I didn’t speak to him, but while back near the kitchen, I had the chance to see Danny Wong, hard at work.  When asked, the waitress denied any connection of the restaurant to past opium dens, just as the text of this article attests.  She did say, however, that there have been recent discoveries of things below neighbouring buildings, so that is interesting.  I enjoyed the hot food and relaxing with my friend.  We were on our feet lots that afternoon.  Outside, the weather was coming in.

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Ramona’s photos.  (thank you, buddy)  I haven’t included the one of ‘moi’ taking in the sight of my food because I look exhausted! lol  Click each image, to make larger.  I’m glad you got one of the neon sign!  After dinner, back out onto the I-15 and Boulder Hot Springs.

The Copper King Mansion

On our short list of things to do in Butte, Ramona and I took a tour of the home of William Andrew Clark, a spectacular building known as The Copper King Mansion.  We took a little sit in the back yard before touring and had a visit with one of the current residents of the house.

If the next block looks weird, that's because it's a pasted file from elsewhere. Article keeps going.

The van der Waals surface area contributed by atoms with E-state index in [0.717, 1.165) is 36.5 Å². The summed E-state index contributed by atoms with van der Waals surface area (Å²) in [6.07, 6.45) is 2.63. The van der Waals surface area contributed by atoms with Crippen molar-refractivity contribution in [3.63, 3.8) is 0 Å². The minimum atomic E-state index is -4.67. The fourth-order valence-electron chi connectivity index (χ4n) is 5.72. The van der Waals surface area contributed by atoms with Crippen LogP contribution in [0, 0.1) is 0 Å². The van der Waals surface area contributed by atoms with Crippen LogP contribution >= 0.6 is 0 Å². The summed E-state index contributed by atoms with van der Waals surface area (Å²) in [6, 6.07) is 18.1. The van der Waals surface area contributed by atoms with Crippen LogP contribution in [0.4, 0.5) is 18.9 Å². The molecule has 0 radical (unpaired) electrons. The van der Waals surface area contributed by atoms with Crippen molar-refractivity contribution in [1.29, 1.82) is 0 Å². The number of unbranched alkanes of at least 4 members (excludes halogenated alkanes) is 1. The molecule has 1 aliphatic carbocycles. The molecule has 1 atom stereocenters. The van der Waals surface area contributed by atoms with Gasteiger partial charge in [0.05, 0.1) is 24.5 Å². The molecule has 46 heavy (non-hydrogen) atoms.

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The mansion is used as a bed & breakfast, as well as an opportunity to learn, through tours, about local mining history and architecture, but having read reviews on Trip Advisor, I get the idea that this duo-function sometimes makes the bed and breakfast operation a little awkward for guests.  I can’t imagine sleeping overnight in a place that houses so many ornate knick-knacks and has every surface covered with historical archives.  Apparently, the best time to use the space as a Bed & Breakfast is on the off-season because you would not have to abandon the space in order to accommodate tours.  I’m glad we were there for the tour.